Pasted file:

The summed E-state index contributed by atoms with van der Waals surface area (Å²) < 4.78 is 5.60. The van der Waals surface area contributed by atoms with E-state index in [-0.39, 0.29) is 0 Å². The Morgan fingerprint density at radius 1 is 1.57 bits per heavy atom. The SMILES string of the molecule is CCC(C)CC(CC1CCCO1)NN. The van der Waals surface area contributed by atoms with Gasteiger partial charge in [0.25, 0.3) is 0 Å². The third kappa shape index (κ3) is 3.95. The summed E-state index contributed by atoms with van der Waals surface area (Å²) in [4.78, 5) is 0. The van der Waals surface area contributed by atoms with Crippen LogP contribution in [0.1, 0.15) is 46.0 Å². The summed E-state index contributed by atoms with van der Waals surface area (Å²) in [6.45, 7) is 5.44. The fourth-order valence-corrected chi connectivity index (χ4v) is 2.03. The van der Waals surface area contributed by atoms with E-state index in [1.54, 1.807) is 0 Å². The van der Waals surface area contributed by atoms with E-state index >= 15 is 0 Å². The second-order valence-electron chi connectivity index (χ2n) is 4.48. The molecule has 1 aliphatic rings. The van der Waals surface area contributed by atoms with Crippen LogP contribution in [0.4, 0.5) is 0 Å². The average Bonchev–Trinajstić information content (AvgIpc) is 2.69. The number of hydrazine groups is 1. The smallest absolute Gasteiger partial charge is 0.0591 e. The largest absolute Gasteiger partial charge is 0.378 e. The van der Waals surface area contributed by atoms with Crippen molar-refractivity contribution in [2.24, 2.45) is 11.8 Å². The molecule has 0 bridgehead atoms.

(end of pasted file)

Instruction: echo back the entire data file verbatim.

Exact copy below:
The summed E-state index contributed by atoms with van der Waals surface area (Å²) < 4.78 is 5.60. The van der Waals surface area contributed by atoms with E-state index in [-0.39, 0.29) is 0 Å². The Morgan fingerprint density at radius 1 is 1.57 bits per heavy atom. The SMILES string of the molecule is CCC(C)CC(CC1CCCO1)NN. The van der Waals surface area contributed by atoms with Gasteiger partial charge in [0.25, 0.3) is 0 Å². The third kappa shape index (κ3) is 3.95. The summed E-state index contributed by atoms with van der Waals surface area (Å²) in [4.78, 5) is 0. The van der Waals surface area contributed by atoms with Crippen LogP contribution in [0.1, 0.15) is 46.0 Å². The summed E-state index contributed by atoms with van der Waals surface area (Å²) in [6.45, 7) is 5.44. The fourth-order valence-corrected chi connectivity index (χ4v) is 2.03. The van der Waals surface area contributed by atoms with E-state index in [1.54, 1.807) is 0 Å². The van der Waals surface area contributed by atoms with E-state index >= 15 is 0 Å². The second-order valence-electron chi connectivity index (χ2n) is 4.48. The molecule has 1 aliphatic rings. The van der Waals surface area contributed by atoms with Crippen LogP contribution in [0.4, 0.5) is 0 Å². The average Bonchev–Trinajstić information content (AvgIpc) is 2.69. The number of hydrazine groups is 1. The smallest absolute Gasteiger partial charge is 0.0591 e. The largest absolute Gasteiger partial charge is 0.378 e. The van der Waals surface area contributed by atoms with Crippen molar-refractivity contribution in [2.24, 2.45) is 11.8 Å². The molecule has 0 bridgehead atoms.